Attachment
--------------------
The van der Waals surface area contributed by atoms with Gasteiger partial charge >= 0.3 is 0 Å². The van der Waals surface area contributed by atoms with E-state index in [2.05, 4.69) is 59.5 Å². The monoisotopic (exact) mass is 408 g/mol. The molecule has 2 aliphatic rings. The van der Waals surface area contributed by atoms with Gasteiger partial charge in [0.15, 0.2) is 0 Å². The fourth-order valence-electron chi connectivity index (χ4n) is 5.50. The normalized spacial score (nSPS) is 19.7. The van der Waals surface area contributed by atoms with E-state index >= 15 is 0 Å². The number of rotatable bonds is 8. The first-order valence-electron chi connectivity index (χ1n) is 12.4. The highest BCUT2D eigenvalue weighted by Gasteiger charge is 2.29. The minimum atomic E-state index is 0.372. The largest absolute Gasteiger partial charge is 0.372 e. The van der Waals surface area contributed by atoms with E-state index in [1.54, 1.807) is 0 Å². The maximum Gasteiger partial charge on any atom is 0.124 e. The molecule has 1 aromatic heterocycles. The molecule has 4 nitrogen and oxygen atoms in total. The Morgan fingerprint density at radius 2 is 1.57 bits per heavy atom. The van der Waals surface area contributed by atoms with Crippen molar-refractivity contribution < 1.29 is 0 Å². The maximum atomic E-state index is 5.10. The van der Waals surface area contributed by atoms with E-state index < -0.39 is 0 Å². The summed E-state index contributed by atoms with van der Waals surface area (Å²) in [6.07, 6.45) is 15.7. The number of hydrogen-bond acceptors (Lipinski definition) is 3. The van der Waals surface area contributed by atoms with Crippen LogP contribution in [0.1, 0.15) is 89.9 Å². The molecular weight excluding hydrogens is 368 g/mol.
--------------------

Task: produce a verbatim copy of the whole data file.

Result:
The van der Waals surface area contributed by atoms with Gasteiger partial charge >= 0.3 is 0 Å². The van der Waals surface area contributed by atoms with E-state index in [2.05, 4.69) is 59.5 Å². The monoisotopic (exact) mass is 408 g/mol. The molecule has 2 aliphatic rings. The van der Waals surface area contributed by atoms with Gasteiger partial charge in [0.15, 0.2) is 0 Å². The fourth-order valence-electron chi connectivity index (χ4n) is 5.50. The normalized spacial score (nSPS) is 19.7. The van der Waals surface area contributed by atoms with E-state index >= 15 is 0 Å². The number of rotatable bonds is 8. The first-order valence-electron chi connectivity index (χ1n) is 12.4. The highest BCUT2D eigenvalue weighted by Gasteiger charge is 2.29. The minimum atomic E-state index is 0.372. The largest absolute Gasteiger partial charge is 0.372 e. The van der Waals surface area contributed by atoms with E-state index in [1.54, 1.807) is 0 Å². The maximum Gasteiger partial charge on any atom is 0.124 e. The molecule has 1 aromatic heterocycles. The molecule has 4 nitrogen and oxygen atoms in total. The Morgan fingerprint density at radius 2 is 1.57 bits per heavy atom. The van der Waals surface area contributed by atoms with Crippen molar-refractivity contribution < 1.29 is 0 Å². The maximum atomic E-state index is 5.10. The van der Waals surface area contributed by atoms with E-state index < -0.39 is 0 Å². The summed E-state index contributed by atoms with van der Waals surface area (Å²) in [6.07, 6.45) is 15.7. The number of hydrogen-bond acceptors (Lipinski definition) is 3. The van der Waals surface area contributed by atoms with Crippen LogP contribution in [0.1, 0.15) is 89.9 Å². The molecular weight excluding hydrogens is 368 g/mol.